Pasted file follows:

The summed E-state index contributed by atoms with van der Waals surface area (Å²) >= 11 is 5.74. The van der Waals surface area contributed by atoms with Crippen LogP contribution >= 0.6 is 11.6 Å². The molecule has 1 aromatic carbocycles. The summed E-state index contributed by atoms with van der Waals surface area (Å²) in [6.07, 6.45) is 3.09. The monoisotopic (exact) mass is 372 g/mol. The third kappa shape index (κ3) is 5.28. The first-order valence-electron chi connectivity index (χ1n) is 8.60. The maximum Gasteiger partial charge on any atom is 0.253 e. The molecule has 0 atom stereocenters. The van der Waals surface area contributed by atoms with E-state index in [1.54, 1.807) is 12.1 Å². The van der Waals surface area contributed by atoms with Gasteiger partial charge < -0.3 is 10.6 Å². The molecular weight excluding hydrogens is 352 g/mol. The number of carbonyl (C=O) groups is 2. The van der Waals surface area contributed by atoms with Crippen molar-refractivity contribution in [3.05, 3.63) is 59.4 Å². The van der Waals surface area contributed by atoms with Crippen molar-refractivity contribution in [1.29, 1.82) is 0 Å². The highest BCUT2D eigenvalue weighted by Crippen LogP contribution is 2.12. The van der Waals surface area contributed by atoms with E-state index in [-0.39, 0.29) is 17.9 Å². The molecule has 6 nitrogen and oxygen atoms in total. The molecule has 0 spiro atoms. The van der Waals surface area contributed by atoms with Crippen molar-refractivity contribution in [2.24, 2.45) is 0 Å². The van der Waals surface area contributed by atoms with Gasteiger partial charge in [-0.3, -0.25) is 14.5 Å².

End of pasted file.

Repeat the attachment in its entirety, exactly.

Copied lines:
The summed E-state index contributed by atoms with van der Waals surface area (Å²) >= 11 is 5.74. The van der Waals surface area contributed by atoms with Crippen LogP contribution >= 0.6 is 11.6 Å². The molecule has 1 aromatic carbocycles. The summed E-state index contributed by atoms with van der Waals surface area (Å²) in [6.07, 6.45) is 3.09. The monoisotopic (exact) mass is 372 g/mol. The third kappa shape index (κ3) is 5.28. The first-order valence-electron chi connectivity index (χ1n) is 8.60. The maximum Gasteiger partial charge on any atom is 0.253 e. The molecule has 0 atom stereocenters. The van der Waals surface area contributed by atoms with E-state index in [1.54, 1.807) is 12.1 Å². The van der Waals surface area contributed by atoms with Gasteiger partial charge < -0.3 is 10.6 Å². The molecular weight excluding hydrogens is 352 g/mol. The number of carbonyl (C=O) groups is 2. The van der Waals surface area contributed by atoms with Crippen molar-refractivity contribution in [3.05, 3.63) is 59.4 Å². The van der Waals surface area contributed by atoms with Crippen molar-refractivity contribution in [1.29, 1.82) is 0 Å². The highest BCUT2D eigenvalue weighted by Crippen LogP contribution is 2.12. The van der Waals surface area contributed by atoms with E-state index in [-0.39, 0.29) is 17.9 Å². The molecule has 6 nitrogen and oxygen atoms in total. The molecule has 0 spiro atoms. The van der Waals surface area contributed by atoms with Crippen molar-refractivity contribution in [2.24, 2.45) is 0 Å². The van der Waals surface area contributed by atoms with Gasteiger partial charge in [-0.3, -0.25) is 14.5 Å².